The nature of advocacy makes it hard sometimes for lawyers to focus solely on the outcome and the bottom line result. How a court gets there may not matter much to the prevailing party in the dispute as they celebrate the win, but it may have an impact on later cases. A recent example is the opinion in Burton et al. v. E.I. DuPont de Nemours and Co., Inc., 2021 WL 1422814 (7th Cir. Apr. 15, 2021). The court found the winner’s circle, but it dented the car a bit along the way.
[Disclosure/disclaimer: The author filed an amicus brief in support of defendants in the case.]
In the “Daubert trilogy,” Rule 702 spawned three children, all special in their own way. The firstborn, Daubert v. Merrell Dow Pharms., Inc., 509 U.S. 579 (1993), naturally receives most of the attention, being the pioneer. The middle child, General Elec. Co. v. Joiner, 522 U.S. 136 (1997), tends to be comparatively underappreciated in the shadow of its predecessor. Kumho Tire Co., Ltd. v. Carmichael, 526 U.S. 137 (1999), the youngest, generally receives the least attention.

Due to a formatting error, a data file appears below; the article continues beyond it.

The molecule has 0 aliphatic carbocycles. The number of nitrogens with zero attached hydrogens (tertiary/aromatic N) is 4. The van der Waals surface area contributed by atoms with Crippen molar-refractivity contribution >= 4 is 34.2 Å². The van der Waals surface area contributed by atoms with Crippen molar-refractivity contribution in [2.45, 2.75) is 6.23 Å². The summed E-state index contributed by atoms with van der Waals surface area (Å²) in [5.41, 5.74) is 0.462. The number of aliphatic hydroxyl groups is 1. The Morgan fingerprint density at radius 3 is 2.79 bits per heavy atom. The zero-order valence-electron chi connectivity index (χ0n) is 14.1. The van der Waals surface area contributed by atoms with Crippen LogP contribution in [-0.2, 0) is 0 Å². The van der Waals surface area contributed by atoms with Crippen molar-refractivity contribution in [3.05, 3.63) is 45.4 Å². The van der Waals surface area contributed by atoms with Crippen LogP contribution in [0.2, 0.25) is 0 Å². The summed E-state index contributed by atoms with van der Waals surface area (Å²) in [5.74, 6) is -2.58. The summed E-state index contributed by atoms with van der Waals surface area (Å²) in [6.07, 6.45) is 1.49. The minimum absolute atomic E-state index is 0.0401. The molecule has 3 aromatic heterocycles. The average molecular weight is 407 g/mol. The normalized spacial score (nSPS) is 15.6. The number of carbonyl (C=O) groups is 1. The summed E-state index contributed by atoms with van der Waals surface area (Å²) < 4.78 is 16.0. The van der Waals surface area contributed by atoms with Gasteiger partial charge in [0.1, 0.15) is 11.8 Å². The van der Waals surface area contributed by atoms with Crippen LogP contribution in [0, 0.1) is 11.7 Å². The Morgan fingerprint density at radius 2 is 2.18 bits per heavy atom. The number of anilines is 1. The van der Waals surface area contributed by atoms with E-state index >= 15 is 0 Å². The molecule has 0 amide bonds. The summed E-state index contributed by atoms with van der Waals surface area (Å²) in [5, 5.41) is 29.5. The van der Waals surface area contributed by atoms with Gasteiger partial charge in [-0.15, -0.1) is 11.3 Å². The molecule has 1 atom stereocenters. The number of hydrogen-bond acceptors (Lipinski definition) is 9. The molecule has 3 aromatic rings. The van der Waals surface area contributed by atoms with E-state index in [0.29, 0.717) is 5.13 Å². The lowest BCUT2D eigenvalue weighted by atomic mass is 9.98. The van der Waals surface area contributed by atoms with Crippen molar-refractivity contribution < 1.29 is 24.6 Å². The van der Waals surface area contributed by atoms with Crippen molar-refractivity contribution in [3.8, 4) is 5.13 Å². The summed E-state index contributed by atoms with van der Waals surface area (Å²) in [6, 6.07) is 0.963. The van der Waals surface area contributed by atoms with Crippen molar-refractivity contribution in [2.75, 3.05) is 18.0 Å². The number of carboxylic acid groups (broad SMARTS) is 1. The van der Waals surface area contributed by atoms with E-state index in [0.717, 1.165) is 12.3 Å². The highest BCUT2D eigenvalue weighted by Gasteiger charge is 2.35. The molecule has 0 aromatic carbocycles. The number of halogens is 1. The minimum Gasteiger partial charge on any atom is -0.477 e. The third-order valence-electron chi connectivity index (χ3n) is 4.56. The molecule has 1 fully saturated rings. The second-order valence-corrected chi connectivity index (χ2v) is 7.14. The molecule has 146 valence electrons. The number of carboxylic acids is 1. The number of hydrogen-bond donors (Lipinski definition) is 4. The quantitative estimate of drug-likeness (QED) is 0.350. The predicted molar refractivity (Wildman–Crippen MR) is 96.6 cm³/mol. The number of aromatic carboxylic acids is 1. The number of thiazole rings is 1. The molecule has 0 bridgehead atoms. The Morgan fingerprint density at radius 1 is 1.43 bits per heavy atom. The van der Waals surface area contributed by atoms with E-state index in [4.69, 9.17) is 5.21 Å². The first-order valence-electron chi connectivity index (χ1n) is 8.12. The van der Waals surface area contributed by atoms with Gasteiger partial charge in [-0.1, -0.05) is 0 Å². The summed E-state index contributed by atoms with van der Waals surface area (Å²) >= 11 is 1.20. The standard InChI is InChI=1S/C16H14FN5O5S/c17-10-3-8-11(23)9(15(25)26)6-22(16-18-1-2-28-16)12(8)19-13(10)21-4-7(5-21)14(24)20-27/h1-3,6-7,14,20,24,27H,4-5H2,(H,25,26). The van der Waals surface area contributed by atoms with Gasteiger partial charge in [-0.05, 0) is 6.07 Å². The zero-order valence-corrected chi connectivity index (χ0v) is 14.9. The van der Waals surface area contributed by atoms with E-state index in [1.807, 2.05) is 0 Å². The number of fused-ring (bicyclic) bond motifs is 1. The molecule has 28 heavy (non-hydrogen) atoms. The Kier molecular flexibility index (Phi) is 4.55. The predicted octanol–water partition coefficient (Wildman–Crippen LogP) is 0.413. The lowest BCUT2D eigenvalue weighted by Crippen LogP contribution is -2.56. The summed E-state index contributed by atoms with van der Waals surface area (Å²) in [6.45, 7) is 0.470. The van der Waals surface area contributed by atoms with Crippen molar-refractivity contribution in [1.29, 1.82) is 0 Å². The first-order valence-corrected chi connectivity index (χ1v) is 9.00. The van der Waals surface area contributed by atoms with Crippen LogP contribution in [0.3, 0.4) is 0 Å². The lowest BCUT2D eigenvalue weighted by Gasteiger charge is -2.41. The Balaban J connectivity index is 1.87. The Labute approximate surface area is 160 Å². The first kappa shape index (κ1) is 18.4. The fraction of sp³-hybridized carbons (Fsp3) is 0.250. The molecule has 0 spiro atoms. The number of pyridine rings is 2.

Daubert’s broad pronouncements about gatekeeping principles dominate the Rule 702 landscape. No one calls a motion to exclude a “Joiner motion”; no one participates in a “Kumho hearing.” But in the broad wake of Daubert, Joiner played a particularly important and multifaceted role in shaping the ongoing development of Rule 702 jurisprudence. Its influence is worth revisiting.